Peace (Middle School)

Back to Unit #1 — Peace | Preschool-Kind. | Lower Elementary | Upper Elementary | Sample Lesson Plans


For the 6 lesson plans focusing on passages from the Christian Bible, the Middle School group reads the actual Biblical narrative. Translations used include New Revised Standard Version (NRSV), World English Bible (WEB), English Standard Version (ESV), and Contemporary English Version (CEV). In many cases, they read a bit more than the Upper Elementary group, and handouts of the readings are included, so the kids can participate by reading aloud.

The Bible passages are also used to introduce something relevant from another faith tradition. For example, in the lesson on Jesus Calming the Storm, they read a Buddhist passage about remaining calm, even in the “midst of a storm,” and a short guided meditation is provided.  As another example, in the lesson on Worrying Less, they read a couple of short passages from the Baha’i tradition. These additional readings are slightly longer and more in-depth than those provided for the Upper Elementary group.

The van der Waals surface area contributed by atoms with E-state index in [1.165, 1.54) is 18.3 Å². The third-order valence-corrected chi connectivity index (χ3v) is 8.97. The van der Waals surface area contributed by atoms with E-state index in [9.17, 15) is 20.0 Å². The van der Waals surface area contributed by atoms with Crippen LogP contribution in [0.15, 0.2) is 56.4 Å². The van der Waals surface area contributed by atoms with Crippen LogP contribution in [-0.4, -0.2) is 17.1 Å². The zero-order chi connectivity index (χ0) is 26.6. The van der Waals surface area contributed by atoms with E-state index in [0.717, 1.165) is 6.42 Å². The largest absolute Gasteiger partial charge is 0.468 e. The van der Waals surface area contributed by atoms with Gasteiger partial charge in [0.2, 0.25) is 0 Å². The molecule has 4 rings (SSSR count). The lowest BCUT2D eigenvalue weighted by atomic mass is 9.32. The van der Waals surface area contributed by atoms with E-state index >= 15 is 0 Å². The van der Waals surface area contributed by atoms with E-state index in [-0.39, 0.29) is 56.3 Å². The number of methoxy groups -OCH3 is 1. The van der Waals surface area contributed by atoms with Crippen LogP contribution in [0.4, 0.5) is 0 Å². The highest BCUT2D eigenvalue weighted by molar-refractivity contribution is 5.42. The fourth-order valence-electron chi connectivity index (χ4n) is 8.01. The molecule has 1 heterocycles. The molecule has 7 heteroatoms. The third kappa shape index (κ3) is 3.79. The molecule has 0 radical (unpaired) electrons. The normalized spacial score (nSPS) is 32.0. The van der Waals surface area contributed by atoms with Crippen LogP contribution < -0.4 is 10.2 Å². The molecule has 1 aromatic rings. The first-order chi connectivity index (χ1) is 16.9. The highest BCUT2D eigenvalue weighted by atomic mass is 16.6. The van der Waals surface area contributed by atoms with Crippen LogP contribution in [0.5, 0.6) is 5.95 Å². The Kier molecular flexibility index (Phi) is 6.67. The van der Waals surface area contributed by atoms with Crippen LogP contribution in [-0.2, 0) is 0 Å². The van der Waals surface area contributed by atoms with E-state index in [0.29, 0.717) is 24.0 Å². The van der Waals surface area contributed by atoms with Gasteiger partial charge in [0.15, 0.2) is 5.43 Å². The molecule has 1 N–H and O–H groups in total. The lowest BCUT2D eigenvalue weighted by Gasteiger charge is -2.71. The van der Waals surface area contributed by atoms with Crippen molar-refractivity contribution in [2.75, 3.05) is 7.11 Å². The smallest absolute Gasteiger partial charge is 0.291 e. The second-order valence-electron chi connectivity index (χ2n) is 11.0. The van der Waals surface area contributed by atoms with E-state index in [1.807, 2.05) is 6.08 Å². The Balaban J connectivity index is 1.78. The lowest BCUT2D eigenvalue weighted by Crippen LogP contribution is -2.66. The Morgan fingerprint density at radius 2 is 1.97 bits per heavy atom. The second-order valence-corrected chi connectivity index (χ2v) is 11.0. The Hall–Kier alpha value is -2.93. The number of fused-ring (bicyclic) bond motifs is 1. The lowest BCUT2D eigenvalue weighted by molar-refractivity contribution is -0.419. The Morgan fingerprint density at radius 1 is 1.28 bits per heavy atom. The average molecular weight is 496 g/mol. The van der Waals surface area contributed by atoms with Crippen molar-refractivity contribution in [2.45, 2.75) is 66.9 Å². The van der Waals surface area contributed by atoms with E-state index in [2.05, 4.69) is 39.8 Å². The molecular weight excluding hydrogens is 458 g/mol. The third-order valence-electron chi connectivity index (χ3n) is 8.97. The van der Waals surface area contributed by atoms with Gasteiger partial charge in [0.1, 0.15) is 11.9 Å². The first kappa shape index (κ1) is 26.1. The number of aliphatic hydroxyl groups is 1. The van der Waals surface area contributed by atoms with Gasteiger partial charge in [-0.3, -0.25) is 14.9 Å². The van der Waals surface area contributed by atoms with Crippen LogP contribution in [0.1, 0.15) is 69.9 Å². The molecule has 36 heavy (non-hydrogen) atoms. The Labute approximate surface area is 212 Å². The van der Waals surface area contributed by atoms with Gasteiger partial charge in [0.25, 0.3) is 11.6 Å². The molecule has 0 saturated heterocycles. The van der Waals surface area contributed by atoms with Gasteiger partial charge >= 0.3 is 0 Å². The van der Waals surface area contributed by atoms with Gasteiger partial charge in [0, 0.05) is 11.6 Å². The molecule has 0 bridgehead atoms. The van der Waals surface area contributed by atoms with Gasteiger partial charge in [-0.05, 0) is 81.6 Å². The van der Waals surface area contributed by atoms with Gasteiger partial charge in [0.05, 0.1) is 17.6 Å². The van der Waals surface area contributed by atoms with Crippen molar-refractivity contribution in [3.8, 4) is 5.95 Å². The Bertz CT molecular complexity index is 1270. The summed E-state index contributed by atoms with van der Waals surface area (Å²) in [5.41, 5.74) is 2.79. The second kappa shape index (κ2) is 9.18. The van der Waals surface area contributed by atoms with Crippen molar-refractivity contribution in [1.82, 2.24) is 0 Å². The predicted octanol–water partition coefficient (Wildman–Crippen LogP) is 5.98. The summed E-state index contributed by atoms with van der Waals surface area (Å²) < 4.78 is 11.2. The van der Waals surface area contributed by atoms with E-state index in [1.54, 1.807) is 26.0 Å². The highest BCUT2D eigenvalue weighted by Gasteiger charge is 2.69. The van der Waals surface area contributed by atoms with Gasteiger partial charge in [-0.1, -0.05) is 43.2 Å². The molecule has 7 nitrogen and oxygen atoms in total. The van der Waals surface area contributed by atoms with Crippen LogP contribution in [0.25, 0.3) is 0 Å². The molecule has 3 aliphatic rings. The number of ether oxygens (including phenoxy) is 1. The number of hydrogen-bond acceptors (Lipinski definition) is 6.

For the 9 remaining lesson plans, narratives are provided. They are about 1,000-1,300 words long with discussion questions interspersed after every 350-400 words or so. Some of the questions focus on story content, some help the kids apply story events to their own lives, and some are just for fun. All are designed to keep the kids engaged in the story, its characters, and its teachable moments. For this age group, we also hope the answers will provide insight into the differing views that arise even when everyone hears the same passage/story. Follow-up discussions therefore provide opportunities for the kids to share their own views, to appreciate the perspectives of others, and to begin dealing compassionately with differences that might arise. Illustrations are also included for each passage/story.

Crafts are more complex and often involve making something three-dimensional or something that requires a bit more effort to put together. Activities often revolve around cooperation and group process.

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